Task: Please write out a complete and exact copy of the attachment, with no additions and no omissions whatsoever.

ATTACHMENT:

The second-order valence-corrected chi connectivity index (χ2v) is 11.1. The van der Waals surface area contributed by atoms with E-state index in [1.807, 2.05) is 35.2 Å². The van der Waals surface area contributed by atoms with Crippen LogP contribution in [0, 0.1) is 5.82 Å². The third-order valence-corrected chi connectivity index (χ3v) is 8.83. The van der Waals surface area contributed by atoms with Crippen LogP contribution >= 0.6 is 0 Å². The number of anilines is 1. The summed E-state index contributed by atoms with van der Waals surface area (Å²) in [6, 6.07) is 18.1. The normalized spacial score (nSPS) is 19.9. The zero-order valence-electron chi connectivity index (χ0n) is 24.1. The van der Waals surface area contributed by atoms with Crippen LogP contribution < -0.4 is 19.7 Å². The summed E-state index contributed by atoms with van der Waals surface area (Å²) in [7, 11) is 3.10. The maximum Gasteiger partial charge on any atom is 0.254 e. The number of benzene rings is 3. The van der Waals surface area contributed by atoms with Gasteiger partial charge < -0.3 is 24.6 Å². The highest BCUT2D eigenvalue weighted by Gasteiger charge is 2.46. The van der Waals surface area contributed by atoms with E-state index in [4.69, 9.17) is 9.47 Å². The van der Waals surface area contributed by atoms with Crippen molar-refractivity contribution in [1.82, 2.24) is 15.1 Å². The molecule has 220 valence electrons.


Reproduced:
The second-order valence-corrected chi connectivity index (χ2v) is 11.1. The van der Waals surface area contributed by atoms with E-state index in [1.807, 2.05) is 35.2 Å². The van der Waals surface area contributed by atoms with Crippen LogP contribution in [0, 0.1) is 5.82 Å². The third-order valence-corrected chi connectivity index (χ3v) is 8.83. The van der Waals surface area contributed by atoms with Crippen LogP contribution >= 0.6 is 0 Å². The number of anilines is 1. The summed E-state index contributed by atoms with van der Waals surface area (Å²) in [6, 6.07) is 18.1. The normalized spacial score (nSPS) is 19.9. The zero-order valence-electron chi connectivity index (χ0n) is 24.1. The van der Waals surface area contributed by atoms with Crippen LogP contribution < -0.4 is 19.7 Å². The summed E-state index contributed by atoms with van der Waals surface area (Å²) in [7, 11) is 3.10. The maximum Gasteiger partial charge on any atom is 0.254 e. The number of benzene rings is 3. The van der Waals surface area contributed by atoms with Gasteiger partial charge < -0.3 is 24.6 Å². The highest BCUT2D eigenvalue weighted by Gasteiger charge is 2.46. The van der Waals surface area contributed by atoms with E-state index in [4.69, 9.17) is 9.47 Å². The van der Waals surface area contributed by atoms with Crippen molar-refractivity contribution in [1.82, 2.24) is 15.1 Å². The molecule has 220 valence electrons.